Ferguson's Guide to Navigating This Site
picture courtesy of "Mark
Twain in His Times"
making this website, I sought to study how Samuel Clemens's homes
influenced how and what Mark Twain
wanted first to illustrate the homes themselves from Clemens's
perspective, and second to give concrete examples of the
effects of the homes on Twain's work. To me, the best (and most
interesting) way to do this meant quoting only
thoughts, and only those thoughts of Clemens's written for his personal letters,
autobiography rather than
for contemporary publication or performance reasons. All text in quotes is
Clemens's. Bracketed insertions of mine, which
occur in a few
of the quotes, are bolded, as are my descriptions of the sources of the
showing how Clemens's homes influenced each book of Twain's, I cited
Clemens's quotes alone, rather than
quotes plus specific instances from Twain's work. This is because some of
Clemens's thoughts are reflected in Twain's
work too broadly to fully cite and
all of Clemens's quotes here
illustrate characters, situations, events, and ideas which
are immediately obvious as characters, situations, events, and ideas in
I organized this site into two parallel paths--one for Clemens's homes,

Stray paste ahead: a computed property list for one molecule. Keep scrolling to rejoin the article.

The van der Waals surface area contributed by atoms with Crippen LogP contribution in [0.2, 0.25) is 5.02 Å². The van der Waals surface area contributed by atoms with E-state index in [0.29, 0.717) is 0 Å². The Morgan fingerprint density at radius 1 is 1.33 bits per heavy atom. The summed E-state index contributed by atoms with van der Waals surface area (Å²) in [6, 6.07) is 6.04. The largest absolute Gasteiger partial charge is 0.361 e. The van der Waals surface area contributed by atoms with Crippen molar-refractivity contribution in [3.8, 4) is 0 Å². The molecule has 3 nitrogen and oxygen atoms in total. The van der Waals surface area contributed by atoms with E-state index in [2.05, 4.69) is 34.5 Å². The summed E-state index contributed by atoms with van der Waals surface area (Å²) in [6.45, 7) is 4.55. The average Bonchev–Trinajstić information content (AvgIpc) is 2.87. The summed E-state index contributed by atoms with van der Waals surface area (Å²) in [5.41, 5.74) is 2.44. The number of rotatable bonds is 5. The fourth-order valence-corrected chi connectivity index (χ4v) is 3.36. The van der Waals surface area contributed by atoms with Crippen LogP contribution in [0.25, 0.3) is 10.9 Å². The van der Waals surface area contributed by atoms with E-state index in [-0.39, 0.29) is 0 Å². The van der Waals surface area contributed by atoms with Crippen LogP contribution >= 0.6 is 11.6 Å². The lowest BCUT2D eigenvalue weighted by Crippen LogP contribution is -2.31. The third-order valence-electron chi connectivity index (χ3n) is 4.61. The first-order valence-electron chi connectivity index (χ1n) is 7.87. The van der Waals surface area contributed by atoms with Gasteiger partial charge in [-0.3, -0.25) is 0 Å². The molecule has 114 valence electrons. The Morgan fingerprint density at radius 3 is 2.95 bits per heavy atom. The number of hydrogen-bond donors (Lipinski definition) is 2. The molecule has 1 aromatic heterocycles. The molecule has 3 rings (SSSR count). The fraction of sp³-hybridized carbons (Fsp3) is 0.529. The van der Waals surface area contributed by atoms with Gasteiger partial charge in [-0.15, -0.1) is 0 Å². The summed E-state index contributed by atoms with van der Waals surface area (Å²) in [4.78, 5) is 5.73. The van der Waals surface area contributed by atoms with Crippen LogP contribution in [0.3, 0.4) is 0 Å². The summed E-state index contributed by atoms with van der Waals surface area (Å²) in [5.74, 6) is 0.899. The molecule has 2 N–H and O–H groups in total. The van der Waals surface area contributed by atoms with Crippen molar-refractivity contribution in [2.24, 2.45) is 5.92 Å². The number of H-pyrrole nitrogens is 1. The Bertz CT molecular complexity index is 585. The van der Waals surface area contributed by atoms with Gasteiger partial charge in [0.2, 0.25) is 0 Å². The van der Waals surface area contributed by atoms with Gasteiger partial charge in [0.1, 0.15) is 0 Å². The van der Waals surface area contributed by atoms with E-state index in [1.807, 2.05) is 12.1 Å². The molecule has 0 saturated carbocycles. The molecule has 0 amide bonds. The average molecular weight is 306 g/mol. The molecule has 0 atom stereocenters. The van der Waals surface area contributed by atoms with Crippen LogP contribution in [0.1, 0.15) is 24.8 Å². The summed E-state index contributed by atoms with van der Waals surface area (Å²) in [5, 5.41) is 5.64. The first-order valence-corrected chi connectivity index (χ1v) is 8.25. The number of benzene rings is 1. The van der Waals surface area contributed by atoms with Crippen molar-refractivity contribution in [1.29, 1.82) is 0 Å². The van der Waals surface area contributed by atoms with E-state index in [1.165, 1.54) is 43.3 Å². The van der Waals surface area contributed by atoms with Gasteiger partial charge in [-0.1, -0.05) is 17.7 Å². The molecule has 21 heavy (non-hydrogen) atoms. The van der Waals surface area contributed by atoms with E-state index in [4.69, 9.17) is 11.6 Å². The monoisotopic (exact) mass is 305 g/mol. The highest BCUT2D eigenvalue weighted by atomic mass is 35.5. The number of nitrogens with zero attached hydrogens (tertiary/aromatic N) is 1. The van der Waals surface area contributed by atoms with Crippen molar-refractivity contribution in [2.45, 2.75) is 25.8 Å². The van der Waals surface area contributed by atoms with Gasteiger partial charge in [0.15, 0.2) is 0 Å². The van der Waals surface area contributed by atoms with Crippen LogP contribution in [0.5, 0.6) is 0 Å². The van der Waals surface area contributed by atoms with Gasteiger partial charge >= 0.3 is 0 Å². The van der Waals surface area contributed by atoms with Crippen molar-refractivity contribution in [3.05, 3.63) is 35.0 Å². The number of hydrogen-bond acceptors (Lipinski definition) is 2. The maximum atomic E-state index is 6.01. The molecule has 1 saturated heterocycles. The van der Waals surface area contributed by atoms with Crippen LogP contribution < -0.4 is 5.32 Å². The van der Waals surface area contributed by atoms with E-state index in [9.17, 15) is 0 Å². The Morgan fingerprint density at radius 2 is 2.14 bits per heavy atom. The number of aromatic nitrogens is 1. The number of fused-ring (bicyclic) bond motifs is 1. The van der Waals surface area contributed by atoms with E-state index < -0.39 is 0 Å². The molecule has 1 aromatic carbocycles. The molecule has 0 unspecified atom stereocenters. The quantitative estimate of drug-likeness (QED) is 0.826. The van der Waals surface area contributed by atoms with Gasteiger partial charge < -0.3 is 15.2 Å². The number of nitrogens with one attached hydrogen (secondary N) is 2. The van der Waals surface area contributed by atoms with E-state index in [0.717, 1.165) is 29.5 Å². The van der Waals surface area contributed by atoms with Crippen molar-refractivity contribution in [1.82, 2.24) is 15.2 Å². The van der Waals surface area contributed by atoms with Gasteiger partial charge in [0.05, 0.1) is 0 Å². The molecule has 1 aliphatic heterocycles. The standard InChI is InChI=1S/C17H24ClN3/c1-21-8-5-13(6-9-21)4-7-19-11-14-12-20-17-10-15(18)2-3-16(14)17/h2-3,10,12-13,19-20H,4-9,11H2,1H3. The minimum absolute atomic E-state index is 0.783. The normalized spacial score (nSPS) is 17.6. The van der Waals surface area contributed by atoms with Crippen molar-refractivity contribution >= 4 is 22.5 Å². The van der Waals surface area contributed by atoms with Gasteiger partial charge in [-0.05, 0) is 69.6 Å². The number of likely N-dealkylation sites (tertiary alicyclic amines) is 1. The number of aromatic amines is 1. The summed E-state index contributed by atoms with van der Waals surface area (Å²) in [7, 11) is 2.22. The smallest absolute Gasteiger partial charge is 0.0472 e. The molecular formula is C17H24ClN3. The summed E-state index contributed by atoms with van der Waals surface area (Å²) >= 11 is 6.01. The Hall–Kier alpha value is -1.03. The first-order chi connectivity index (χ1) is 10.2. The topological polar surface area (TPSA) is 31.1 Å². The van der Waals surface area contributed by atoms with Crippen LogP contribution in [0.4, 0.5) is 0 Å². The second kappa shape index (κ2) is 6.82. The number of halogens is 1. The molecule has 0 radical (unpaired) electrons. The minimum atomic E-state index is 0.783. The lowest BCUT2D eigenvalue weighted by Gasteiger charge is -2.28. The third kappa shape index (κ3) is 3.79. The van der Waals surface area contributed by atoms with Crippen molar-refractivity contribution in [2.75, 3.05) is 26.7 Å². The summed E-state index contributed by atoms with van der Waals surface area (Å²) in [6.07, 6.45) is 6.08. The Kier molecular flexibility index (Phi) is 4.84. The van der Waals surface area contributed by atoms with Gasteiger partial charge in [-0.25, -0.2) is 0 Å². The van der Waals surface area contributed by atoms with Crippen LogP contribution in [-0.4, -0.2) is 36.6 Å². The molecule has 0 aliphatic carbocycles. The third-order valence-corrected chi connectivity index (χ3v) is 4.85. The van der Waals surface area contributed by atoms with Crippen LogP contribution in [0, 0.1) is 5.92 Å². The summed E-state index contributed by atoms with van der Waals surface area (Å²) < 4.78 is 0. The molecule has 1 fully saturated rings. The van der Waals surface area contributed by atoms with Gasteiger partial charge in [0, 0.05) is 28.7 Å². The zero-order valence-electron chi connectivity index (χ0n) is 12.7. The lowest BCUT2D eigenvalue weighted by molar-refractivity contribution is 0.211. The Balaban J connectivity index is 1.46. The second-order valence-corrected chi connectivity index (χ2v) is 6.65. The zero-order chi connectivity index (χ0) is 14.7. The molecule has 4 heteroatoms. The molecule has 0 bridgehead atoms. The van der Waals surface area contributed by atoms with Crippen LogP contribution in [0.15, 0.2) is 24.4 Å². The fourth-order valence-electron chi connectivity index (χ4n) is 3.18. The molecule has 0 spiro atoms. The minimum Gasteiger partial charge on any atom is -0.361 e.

and his descriptions of them, and the other for
Twain's works, and descriptions of life in specific homes by Clemens
which illustrate influences on that particular work.
Clemens's homes and his descriptions of them are organized
geographically and chronologically.
Clicking on the map of the U. S. and Europe on the main page will take
you to a page
consisting of that map, with each
location pinpointed, and photographs of the homes arranged in
chronological order under the map.
By clicking on a photo, you are taken to the page for that home,
consisting of its picture, its description by Clemens,
links to Twain's work which it influenced (if any), and links to the
previous and next homes in chronological order. All
the homes have pictures you can click on to go "inside" and see photos
of and descriptions by Clemens of its interior.
the homes have more detailed descriptions than others.
The second "path" goes straight through Twain's works. I
have included here The Jumping Frog
of Calaveras County, Innocents
Roughing It, The Adventures of Tom Sawyer, Life on the Mississippi, The
Adventures of Huckleberry Finn, A Connecticut
Yankee in King Arthur's Court, and Pudd'nhead Wilson. All of these are
from ENAM 481C, with the exception of Jumping Frog,
which I included because it
was Twain's first published "book". I didn't want to include things not
published in Twain/
Clemens's lifetime, like his stories from The Devil's Race-Track, because it
is unclear if and how Twain may have revised
them, and even if he wanted them published.
By clicking on a
book (whose jackets are all on the main page) you can see how specific
homes influenced specific works,
and can click on
each influential home's "window" to see the descriptive page for that
home. On each book's main page
links to the previous and next book, in chronological order.
At the bottom of every "home" page is a link back to the main page,
at the bottom of every "book" page are links back to the main page and
the map page.